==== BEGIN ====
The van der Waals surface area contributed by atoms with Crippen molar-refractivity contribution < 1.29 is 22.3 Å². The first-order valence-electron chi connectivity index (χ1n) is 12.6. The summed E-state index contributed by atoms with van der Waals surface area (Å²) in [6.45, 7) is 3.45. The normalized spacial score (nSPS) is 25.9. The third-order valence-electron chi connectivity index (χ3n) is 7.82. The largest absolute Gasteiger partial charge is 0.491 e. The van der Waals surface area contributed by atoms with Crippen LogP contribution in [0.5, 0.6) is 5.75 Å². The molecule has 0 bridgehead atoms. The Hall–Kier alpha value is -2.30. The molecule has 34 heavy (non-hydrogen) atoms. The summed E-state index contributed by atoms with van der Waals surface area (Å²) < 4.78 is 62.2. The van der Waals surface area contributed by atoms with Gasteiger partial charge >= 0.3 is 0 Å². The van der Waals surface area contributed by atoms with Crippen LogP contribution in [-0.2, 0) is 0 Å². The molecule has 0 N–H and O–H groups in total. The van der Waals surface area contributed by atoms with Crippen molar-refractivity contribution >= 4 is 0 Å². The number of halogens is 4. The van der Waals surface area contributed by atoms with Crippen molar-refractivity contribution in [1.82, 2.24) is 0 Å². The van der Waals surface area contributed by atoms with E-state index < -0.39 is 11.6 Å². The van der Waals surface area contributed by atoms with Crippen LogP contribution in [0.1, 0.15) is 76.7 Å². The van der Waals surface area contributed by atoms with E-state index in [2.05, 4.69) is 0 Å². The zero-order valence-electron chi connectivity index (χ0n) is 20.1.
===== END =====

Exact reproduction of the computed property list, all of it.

The van der Waals surface area contributed by atoms with Crippen molar-refractivity contribution < 1.29 is 22.3 Å². The first-order valence-electron chi connectivity index (χ1n) is 12.6. The summed E-state index contributed by atoms with van der Waals surface area (Å²) in [6.45, 7) is 3.45. The normalized spacial score (nSPS) is 25.9. The third-order valence-electron chi connectivity index (χ3n) is 7.82. The largest absolute Gasteiger partial charge is 0.491 e. The van der Waals surface area contributed by atoms with Crippen LogP contribution in [0.5, 0.6) is 5.75 Å². The molecule has 0 bridgehead atoms. The Hall–Kier alpha value is -2.30. The molecule has 34 heavy (non-hydrogen) atoms. The summed E-state index contributed by atoms with van der Waals surface area (Å²) < 4.78 is 62.2. The van der Waals surface area contributed by atoms with Gasteiger partial charge >= 0.3 is 0 Å². The van der Waals surface area contributed by atoms with Crippen LogP contribution in [-0.2, 0) is 0 Å². The molecule has 0 N–H and O–H groups in total. The van der Waals surface area contributed by atoms with Crippen molar-refractivity contribution >= 4 is 0 Å². The number of halogens is 4. The van der Waals surface area contributed by atoms with Crippen molar-refractivity contribution in [1.82, 2.24) is 0 Å². The van der Waals surface area contributed by atoms with E-state index < -0.39 is 11.6 Å². The van der Waals surface area contributed by atoms with Crippen LogP contribution in [0.1, 0.15) is 76.7 Å². The van der Waals surface area contributed by atoms with E-state index in [2.05, 4.69) is 0 Å². The zero-order valence-electron chi connectivity index (χ0n) is 20.1.